No longer merely a flirtatious distraction for Bond, James Bond, we finally get a Moneypenny worthy of a more enlightened age. Read on for our review, which contains minor spoilers
Written by Jody Houser
Illustrated by Jacob Edgar
Colored by Dearbhla Kelly
Lettered by Simon Bowland
By writer JODY HOUSER (Mother Panic, Faith) and new artist JACOB EDGAR, a never-before-told mission starring MONEYPENNY, friend of JAMES BOND, former MI6 field agent and bodyguard of M! On a ‘routine’ protection mission, Moneypenny discovers a complicated assassination plot that bears a startling resemblance to a terrorist attack from her childhood. Can she call upon her secret agent skills to stop the plot…?
Recent incarnations of Moneypenny – longtime supporting character in the James Bond franchise – have been a little more favorable than her humble beginnings. It’d be easy to blame the age in which she was created for the fact that she was nothing more than a flirtatious secretary, and that’s certainly a factor. It wasn’t really until the release of Skyfall in 2012, however, that her character got a major upgrade, meaning that for nearly 60 years Moneypenny was a sexual sounding board for all of Bond’s dirtiest of double entendres and not much more.
Thanks to Naomie Harris and the writers of both Skyfall and Spectre, Moneypenny’s character has been given more depth and backstory, and that’s echoed here in what amounts to an origin story, of sorts. Much like the movies, Moneypenny is a skilled and valuable field agent who is selected to be the personal bodyguard of M. This issue wisely sidesteps James Bond entirely, relegating him to the sort of cameo that Moneypenny has been subjected to for over half a century. Instead, we bounce back and forth between the present day mission – her first bodyguard assignment – and pivotal moments in her past that helped shape the person she would become.
Writer Jody Houser gives Moneypenny a stoic nature that focuses not on her but on the perception of her by others. Whether this is intentionally meta or not, it’s a fascinating choice, as it instills a level of confidence in the character of Moneypenny, and instead challenges the cast around her to meet the standard she’s setting. This standard applies both professionally – her inclusion in the mission is questioned on several occasions – and personally – she’s constantly being challenged on her reluctance to indulge in drinking or socializing. With this choice in character focus, Houser is adamantly declaring that Moneypenny is good, it’s everyone else that needs to adjust and get used to that. Moneypenny’s own single-minded focus on the mission is what saves the day, of course, but it’s also consciously polar opposite to how James Bond would approach a mission – he orders a drink so often it’s become a catchphrase after all.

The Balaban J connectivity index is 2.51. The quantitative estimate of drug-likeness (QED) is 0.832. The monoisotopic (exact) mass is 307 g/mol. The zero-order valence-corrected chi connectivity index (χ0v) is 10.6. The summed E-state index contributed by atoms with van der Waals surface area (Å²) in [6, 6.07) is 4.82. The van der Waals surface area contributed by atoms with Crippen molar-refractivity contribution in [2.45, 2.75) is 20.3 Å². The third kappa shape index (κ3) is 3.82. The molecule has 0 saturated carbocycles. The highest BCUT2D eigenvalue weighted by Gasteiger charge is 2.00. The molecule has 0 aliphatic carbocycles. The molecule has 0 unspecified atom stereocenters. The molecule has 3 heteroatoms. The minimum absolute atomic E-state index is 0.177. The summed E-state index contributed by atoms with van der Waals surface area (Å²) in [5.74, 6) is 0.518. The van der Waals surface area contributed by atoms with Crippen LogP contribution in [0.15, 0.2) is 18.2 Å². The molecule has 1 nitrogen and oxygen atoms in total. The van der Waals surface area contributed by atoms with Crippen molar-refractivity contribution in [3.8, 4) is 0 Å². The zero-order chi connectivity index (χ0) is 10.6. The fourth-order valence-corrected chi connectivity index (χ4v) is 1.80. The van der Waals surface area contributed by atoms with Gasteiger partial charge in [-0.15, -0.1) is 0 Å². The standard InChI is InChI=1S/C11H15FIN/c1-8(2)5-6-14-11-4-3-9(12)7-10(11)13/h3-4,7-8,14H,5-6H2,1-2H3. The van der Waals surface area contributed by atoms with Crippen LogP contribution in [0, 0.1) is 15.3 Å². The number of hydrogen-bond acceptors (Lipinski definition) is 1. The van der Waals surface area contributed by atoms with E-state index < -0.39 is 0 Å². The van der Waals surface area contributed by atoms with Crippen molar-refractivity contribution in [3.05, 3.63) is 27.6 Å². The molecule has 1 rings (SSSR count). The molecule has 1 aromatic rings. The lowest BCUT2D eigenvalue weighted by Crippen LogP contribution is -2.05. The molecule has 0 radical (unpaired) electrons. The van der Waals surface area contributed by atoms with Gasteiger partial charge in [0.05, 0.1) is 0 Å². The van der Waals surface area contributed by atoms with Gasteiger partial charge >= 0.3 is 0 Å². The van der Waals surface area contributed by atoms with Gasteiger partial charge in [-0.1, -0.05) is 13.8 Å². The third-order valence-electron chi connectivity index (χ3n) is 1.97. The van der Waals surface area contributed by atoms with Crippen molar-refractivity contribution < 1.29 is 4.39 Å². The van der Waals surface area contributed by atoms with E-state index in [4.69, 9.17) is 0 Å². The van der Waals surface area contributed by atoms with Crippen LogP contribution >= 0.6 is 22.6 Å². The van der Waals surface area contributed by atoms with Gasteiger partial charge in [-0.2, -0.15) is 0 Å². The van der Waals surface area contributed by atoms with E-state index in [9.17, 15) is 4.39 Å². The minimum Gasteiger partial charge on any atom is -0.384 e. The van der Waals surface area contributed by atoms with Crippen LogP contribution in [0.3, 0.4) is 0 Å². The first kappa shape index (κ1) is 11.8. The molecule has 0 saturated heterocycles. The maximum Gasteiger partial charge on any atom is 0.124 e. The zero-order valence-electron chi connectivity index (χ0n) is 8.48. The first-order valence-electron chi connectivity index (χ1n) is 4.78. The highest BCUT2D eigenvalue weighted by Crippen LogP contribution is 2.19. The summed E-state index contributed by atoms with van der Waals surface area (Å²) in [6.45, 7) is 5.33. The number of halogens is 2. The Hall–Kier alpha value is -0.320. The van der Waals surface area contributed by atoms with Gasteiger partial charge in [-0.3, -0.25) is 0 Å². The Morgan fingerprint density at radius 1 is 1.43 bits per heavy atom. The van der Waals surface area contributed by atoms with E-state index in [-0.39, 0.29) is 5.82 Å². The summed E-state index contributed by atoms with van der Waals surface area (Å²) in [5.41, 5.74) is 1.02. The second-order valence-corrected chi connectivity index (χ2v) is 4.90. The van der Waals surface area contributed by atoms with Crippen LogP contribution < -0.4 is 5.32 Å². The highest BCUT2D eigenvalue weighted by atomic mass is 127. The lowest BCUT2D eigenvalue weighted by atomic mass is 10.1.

Jacob Edgar’s artwork makes some stylistic choices when depicting Moneypenny’s laser-like focus. The fact that she’s not constantly talking (like Bond) means that the weight of the storytelling often rests on Edgar’s shoulders, and it’s a well-handled burden. The use of panels-within-panels to highlight key features of a scene – used to great effect by David Aja for Hawkeye – is utilized here, as is the use of Dearbhla Kelly’s colors. When surveying an environment, we see through Moneypenny’s eyes as she color codes the threats around her. Green for allies and solid structures, red for windows, weak points and combatants, amber for every person she doesn’t yet know. It’s a fascinating shorthand, one that not only enhances any given panel but allows an insight into Moneypenny’s worldview; everything and everyone is a possible threat until proven otherwise. It’s so insightful and right for the character that it makes you take the concept further in your mind: there’s no way that her desk would be positioned with her back to a window, for example, and any future depictions alluding to that would feel wrong.
Edgar’s clean lines and well-defined panel structure allow for tightly choreographed action scenes, of which there are plenty. His facial expressions are strong too, again useful in a book with limited scripting. Moneypenny is purposefully a character that keeps her cards close to her chest, but Edgar manages to tread a fine line, and depict her as stoic while managing to convey her emotions in any given scene. Likewise, the flashback scenes portray moments crucial to her development, and you can easily see the lessons being learned by the reactions Moneypenny gives.
“James Bond: Moneypenny” is a solid one-shot that manages to find a take on Moneypenny that feels so natural it’s a wonder it’s never been done before. Going further than even the latest movies do, Houser establishes a brand new canon for the supporting character that elevates her role within the Bond mythos while validating the choices she has made previously. The scenes set in the modern day are less of an actual story and more of a tool used to illustrate the strength of Moneypenny and the opposition she so often faces, but in a book that’s setting out to defy expectations and build up a previously relegated character that’s forgivable. The flashbacks are brief but effective, choosing formative moments that give Moneypenny purpose and drive without bogging the character down with any unnecessary baggage, and the creative team has managed to find a brand new voice for the character that’s engaging and most of all important for the overall franchise.
Final Verdict: 7.8 – Giving a much loved supporting character the depth and respect that she deserves, Moneypenny is brought into the 21st century in style.